Haptics-enabled Interactive NeuroRehabilitation Mechatronics: Classification, Functionality, Challenges and Ongoing Research

Seyed Farokh Atashzar, Mahya Shahbazi, Rajni V. Patel

Research output: Contribution to journalReview articlepeer-review


This review paper defines NeuroRehabilitation Mechatronics (NRM) as an overlap between two areas of applied science: Bio-mechatronics and Neural Engineering. NRM is an umbrella terminology which covers diverse existing mechatronic technologies that assist patients to regain their motor functions that are lost due to neural and/or physical damage. Two major categories of NRM technologies are identified in this paper: (a) Haptics-enabled Interactive Robotic Neuro-rehabilitation (HIRN) systems, and (b) Assistive Neural Technologies. The main functional difference between the two categories is explained in this paper to provide a better understanding of the boundaries and main functionality of each category. HIRN systems accelerate brain or spinal cord plasticity and recovery, over time. However, assistive neural systems instantly augment the capabilities of an injured individual in performing activities of daily living and the primary goal of this category is not to produce a carryover recovery effect. Accelerated trends of society aging and under-resourced world healthcare systems are discussed as the factors which necessitate further development of NRM technology. This review paper mainly focuses on the first category of NRM systems, i.e., HIRN technology. The paper introduces different classes of this technology and aims to provide a view of the existing technical, technological and control challenges of the current state of this technology together with the ongoing lines of research. For this purpose, the existing commercialized HIRN systems, the specific design, modes of operation, functionality, effectiveness, existing technical issues, control design and possible future developments are studied. In this regard, it is shown that although the effectiveness of HIRN technology is widely accepted and endorsed by official organizations, such as the American Heart Association, there are still conflicting clinical studies with contradictory conclusions. Reasons for these contradictions are discussed in the paper. Two major challenges are identified in this regard, namely conservative patient-robot interaction stabilizing algorithms, and insufficient adaptability of the control parameters to the needs and biomechanics of the patient. Accordingly, based on recent literature, possible future trends for this technology are envisioned such as (a) making the control design of the robots more flexible and intelligent to better match the patients’ needs and biomechanics; (b) designing stabilizing algorithms which can guarantee physical patient-robot interaction stability with minimum conservatism while maximizing the fidelity of force field applied to the patient's limb; and (c) making it possible to have rehabilitation robots in patients’ homes (e.g., via cloud-based and remote neurorehabilitation) to increase the duration of interactive rehabilitation and thereby improve outcomes while reducing cost.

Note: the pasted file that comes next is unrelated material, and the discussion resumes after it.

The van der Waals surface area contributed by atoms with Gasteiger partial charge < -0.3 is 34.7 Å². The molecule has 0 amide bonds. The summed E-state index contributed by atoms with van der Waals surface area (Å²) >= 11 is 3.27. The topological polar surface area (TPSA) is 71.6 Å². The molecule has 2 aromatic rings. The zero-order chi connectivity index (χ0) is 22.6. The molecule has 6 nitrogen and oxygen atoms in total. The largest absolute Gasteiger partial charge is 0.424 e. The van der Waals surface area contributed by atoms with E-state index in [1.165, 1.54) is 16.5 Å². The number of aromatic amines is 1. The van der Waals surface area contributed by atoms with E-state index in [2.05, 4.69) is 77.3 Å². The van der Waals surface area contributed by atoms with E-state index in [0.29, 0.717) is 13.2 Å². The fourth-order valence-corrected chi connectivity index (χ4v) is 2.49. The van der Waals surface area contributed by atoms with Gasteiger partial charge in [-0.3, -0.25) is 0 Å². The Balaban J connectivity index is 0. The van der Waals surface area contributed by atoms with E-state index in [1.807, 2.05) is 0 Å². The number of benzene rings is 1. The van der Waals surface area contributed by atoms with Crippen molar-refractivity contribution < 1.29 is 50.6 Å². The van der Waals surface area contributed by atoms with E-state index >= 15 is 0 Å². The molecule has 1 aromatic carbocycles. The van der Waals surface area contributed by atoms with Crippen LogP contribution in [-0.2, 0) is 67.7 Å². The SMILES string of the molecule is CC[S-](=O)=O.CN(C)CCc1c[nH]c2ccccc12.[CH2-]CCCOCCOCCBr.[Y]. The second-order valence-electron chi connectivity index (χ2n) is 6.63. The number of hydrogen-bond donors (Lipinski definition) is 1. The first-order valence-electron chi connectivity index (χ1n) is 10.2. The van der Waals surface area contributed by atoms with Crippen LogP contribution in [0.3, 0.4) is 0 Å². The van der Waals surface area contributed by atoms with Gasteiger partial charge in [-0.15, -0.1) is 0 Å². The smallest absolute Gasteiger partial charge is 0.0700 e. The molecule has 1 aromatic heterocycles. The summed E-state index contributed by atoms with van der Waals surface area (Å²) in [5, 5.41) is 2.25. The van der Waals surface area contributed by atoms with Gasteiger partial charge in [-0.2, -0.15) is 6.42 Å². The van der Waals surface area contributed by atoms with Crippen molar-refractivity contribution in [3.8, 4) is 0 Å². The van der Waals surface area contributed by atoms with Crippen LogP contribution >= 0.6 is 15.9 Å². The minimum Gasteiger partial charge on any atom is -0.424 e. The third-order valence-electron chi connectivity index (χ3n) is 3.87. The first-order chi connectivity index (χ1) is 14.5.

Original languageEnglish (US)
Pages (from-to)1-19
Number of pages19
StatePublished - Feb 2019


  • Haptics-enabled Rehabilitation Robotics
  • Neuro-Rehabilitation Mechatronics
  • Physical Patient-Robot interaction
  • Tele-rehabilitation

ASJC Scopus subject areas

  • Control and Systems Engineering
  • Mechanical Engineering
  • Computer Science Applications
  • Electrical and Electronic Engineering


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